Last week, I got a spiralizer. I am well aware that they were all the rage last year, but I sort of dismissed them along with the so-called clean eating gurus who were flogging them. I didn’t buy into their crazy rhetoric that such a thing as courgetti could replace such a thing as spaghetti, so I sure as hell wasn’t going to buy the gadget! Yeah, the name works but the taste, texture and overall enjoyment? No thanks. I’m an inclusive eater, no one food group gets cut out in favour of another in my diet… we’re all one happy (mostly) balanced family in my tummy. However in the name of research, I’ve decided to give the courgetti or the zoodles a go, but only alongside rather than instead of their carb friends!
The good thing about jumping on a trend so late is that lots of people have already outlined the pros and cons of each of the main types of spiralizer. The one that’s like a giant pencil sharpener is as silly as it sounds and should be avoided at all costs, but the horizontal and vertical ones (depending on which way the vegetable goes through the slicing process) are much of a muchness. I’ve got a horizontal one which seems to be the most common; it was even the version of choice by two well-known spiralizing sister… mines exactly like theirs minus the branding and the huge mark up!
It was pretty easy to use, and dare I say, actually made my vegetable prep even more enjoyable. Hello, my name is Connie, and I am one of those odd people who finds the slicing and dicing part of cooking very soothing… Anyway, I sliced the ends off my vegetables, pushed one end into the metal knob while holding it in place at the other end with the spikes, then I turned the handle and spiralized. One minute I had a whole courgette and the next, I had a whole bowl of beautiful courgette curls! My spiralizer came with three blades to make thin curls, thick curls, and ribbons, which handily slid under the main body when not in use – a good safety feature I think. The only thing I didn’t like was the wastage from the core but it wasn’t exactly hard to chop that up finely and disperse it in with everything else!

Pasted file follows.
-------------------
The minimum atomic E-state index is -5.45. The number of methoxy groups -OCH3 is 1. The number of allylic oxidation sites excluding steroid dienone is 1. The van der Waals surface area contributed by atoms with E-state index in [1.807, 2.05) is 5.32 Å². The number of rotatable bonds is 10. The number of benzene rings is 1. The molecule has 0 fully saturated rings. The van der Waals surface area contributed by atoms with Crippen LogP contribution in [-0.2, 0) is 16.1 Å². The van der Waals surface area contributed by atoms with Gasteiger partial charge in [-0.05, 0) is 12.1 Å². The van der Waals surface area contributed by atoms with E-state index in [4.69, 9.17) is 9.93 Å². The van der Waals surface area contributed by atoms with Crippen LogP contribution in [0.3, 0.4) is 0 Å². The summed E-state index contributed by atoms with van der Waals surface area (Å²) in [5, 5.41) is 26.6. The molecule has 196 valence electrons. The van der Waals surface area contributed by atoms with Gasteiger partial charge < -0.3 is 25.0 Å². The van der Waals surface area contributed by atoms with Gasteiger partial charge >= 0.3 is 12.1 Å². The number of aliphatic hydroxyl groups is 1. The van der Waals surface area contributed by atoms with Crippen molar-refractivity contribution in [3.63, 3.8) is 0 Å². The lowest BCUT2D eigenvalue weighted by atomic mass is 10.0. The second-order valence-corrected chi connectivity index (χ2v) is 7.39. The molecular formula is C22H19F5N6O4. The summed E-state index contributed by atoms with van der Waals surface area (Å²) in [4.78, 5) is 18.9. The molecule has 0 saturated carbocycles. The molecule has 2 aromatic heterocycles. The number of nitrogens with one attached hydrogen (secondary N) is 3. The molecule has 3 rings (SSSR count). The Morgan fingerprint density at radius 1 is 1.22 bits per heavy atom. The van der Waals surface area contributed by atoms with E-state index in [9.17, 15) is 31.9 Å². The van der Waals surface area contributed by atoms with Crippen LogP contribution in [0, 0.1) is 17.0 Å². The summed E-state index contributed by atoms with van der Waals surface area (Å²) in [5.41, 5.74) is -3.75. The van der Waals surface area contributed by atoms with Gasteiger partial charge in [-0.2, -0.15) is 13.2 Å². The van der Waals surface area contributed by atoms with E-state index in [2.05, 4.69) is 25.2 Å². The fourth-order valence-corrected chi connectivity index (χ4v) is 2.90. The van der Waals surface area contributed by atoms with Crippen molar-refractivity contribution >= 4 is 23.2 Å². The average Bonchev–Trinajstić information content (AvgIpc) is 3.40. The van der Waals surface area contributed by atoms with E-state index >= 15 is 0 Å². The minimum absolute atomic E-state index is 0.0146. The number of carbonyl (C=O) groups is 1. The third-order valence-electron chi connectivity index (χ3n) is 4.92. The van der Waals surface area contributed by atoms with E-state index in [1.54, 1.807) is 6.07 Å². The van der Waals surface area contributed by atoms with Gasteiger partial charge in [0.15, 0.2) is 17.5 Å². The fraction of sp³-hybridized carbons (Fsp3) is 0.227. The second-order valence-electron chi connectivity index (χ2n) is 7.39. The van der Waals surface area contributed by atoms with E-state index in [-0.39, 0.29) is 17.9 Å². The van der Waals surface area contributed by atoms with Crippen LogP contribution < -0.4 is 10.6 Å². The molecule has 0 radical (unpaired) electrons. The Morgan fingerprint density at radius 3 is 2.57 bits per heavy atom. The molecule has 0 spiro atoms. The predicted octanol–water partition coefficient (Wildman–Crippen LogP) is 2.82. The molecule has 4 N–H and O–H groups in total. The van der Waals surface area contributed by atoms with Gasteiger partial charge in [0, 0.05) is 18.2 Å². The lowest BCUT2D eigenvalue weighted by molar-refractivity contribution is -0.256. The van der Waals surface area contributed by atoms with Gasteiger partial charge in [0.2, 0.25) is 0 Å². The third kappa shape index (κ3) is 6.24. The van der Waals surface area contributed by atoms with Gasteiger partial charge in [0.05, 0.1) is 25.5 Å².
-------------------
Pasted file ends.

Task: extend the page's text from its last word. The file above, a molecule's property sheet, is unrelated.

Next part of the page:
So to enable me to keep playing around with my new favourite gadget and spiralize as much as possible, I decided to make one of my favourite spring salads… an Asian-style prawn and noodle salad. Normally I’d spend a good few minutes meticulously julienning all the vegetables, but with the help of the spiralizer, I was done in a flash! This is a great weekend lunch dish, especially when you have guests as it’s so easy to pull together and you can prepare it a little ahead of time. It’s also cheap to make and so easy to tailor to tastes and dietary requirements.
Asian-Inspired Prawn & Noodle Salad
For the salad
- 1 medium courgette
- 1 medium carrot
- 1/2 cucumber
- 1 red pepper, julienned
- 1 spring onion, finely chopped
- 50g vermicelli
- 250g prawns, peeled and cleaned
- zest of half a lime
- 1 clove of garlic, minced
- 1 tablespoon olive oil
For the dressing
- juice of 1 lime
- 1 tablespoon sugar
- 1 tablespoon fish sauce
- 3 tablespoons soy sauce
- 1 small chilli, finely chopped
Combine all the ingredients for the dressing in a small bowl, then set aside.
Combine the prawns with the lime zest and garlic, then set aside to marinade.
Cook the vermicelli according to packet instructions, then drain and transfer to a large bowl.
Spiralize the courgette and carrot using the smallest blade, and the cucumber with the large ribbon blade, before combining with the vermicelli.
Add the red pepper to the vermicelli and vegetables.
Pour over the dressing and combine well.
In a frypan, heat the oil and fry the prawns until cooked through. Then add to the rest of the salad, sprinkle over the spring onions and voila – it’s time to eat!
Have you got a spiralizer? Do you use it often?
Thanks to Ideal World for providing me with one of their spiralizers and cookbooks for inspiration, but as always, all opinions are mine and mine alone!